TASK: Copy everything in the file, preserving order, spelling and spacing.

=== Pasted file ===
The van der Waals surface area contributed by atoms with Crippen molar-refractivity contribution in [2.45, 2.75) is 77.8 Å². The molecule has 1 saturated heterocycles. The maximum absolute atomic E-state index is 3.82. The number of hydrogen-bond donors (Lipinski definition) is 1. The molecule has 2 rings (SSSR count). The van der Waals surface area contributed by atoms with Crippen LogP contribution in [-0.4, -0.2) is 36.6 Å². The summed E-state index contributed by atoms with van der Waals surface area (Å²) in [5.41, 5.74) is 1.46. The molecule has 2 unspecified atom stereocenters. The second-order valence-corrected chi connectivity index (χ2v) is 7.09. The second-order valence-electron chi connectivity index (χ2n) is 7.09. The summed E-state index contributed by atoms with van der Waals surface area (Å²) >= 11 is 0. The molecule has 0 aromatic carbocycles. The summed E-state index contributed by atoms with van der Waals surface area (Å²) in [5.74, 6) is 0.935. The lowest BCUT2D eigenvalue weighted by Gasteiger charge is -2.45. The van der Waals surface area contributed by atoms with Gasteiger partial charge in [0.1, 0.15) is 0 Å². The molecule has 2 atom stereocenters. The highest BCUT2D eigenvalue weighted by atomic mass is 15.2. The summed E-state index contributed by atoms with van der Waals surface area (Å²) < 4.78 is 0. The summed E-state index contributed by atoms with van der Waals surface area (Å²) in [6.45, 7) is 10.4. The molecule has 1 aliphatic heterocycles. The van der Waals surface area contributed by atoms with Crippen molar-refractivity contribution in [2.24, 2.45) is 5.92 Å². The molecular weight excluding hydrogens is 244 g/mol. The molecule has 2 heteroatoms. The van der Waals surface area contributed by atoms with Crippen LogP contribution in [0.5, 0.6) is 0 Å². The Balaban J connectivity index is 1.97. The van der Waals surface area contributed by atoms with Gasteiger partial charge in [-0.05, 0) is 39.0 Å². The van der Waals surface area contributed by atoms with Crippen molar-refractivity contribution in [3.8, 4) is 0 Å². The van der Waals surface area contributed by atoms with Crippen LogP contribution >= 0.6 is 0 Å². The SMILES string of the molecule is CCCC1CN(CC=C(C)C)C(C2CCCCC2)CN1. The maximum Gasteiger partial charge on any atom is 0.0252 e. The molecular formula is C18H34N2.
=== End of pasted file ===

The van der Waals surface area contributed by atoms with Crippen molar-refractivity contribution in [2.45, 2.75) is 77.8 Å². The molecule has 1 saturated heterocycles. The maximum absolute atomic E-state index is 3.82. The number of hydrogen-bond donors (Lipinski definition) is 1. The molecule has 2 rings (SSSR count). The van der Waals surface area contributed by atoms with Crippen LogP contribution in [-0.4, -0.2) is 36.6 Å². The summed E-state index contributed by atoms with van der Waals surface area (Å²) in [5.41, 5.74) is 1.46. The molecule has 2 unspecified atom stereocenters. The second-order valence-corrected chi connectivity index (χ2v) is 7.09. The second-order valence-electron chi connectivity index (χ2n) is 7.09. The summed E-state index contributed by atoms with van der Waals surface area (Å²) >= 11 is 0. The molecule has 0 aromatic carbocycles. The summed E-state index contributed by atoms with van der Waals surface area (Å²) in [5.74, 6) is 0.935. The lowest BCUT2D eigenvalue weighted by Gasteiger charge is -2.45. The van der Waals surface area contributed by atoms with Gasteiger partial charge in [0.1, 0.15) is 0 Å². The molecule has 2 atom stereocenters. The highest BCUT2D eigenvalue weighted by atomic mass is 15.2. The summed E-state index contributed by atoms with van der Waals surface area (Å²) < 4.78 is 0. The summed E-state index contributed by atoms with van der Waals surface area (Å²) in [6.45, 7) is 10.4. The molecule has 1 aliphatic heterocycles. The van der Waals surface area contributed by atoms with Crippen molar-refractivity contribution in [2.24, 2.45) is 5.92 Å². The molecular weight excluding hydrogens is 244 g/mol. The molecule has 2 heteroatoms. The van der Waals surface area contributed by atoms with Crippen LogP contribution in [0.5, 0.6) is 0 Å². The Balaban J connectivity index is 1.97. The van der Waals surface area contributed by atoms with Gasteiger partial charge in [-0.05, 0) is 39.0 Å². The van der Waals surface area contributed by atoms with Crippen molar-refractivity contribution in [3.8, 4) is 0 Å². The van der Waals surface area contributed by atoms with Crippen LogP contribution >= 0.6 is 0 Å². The SMILES string of the molecule is CCCC1CN(CC=C(C)C)C(C2CCCCC2)CN1. The maximum Gasteiger partial charge on any atom is 0.0252 e. The molecular formula is C18H34N2.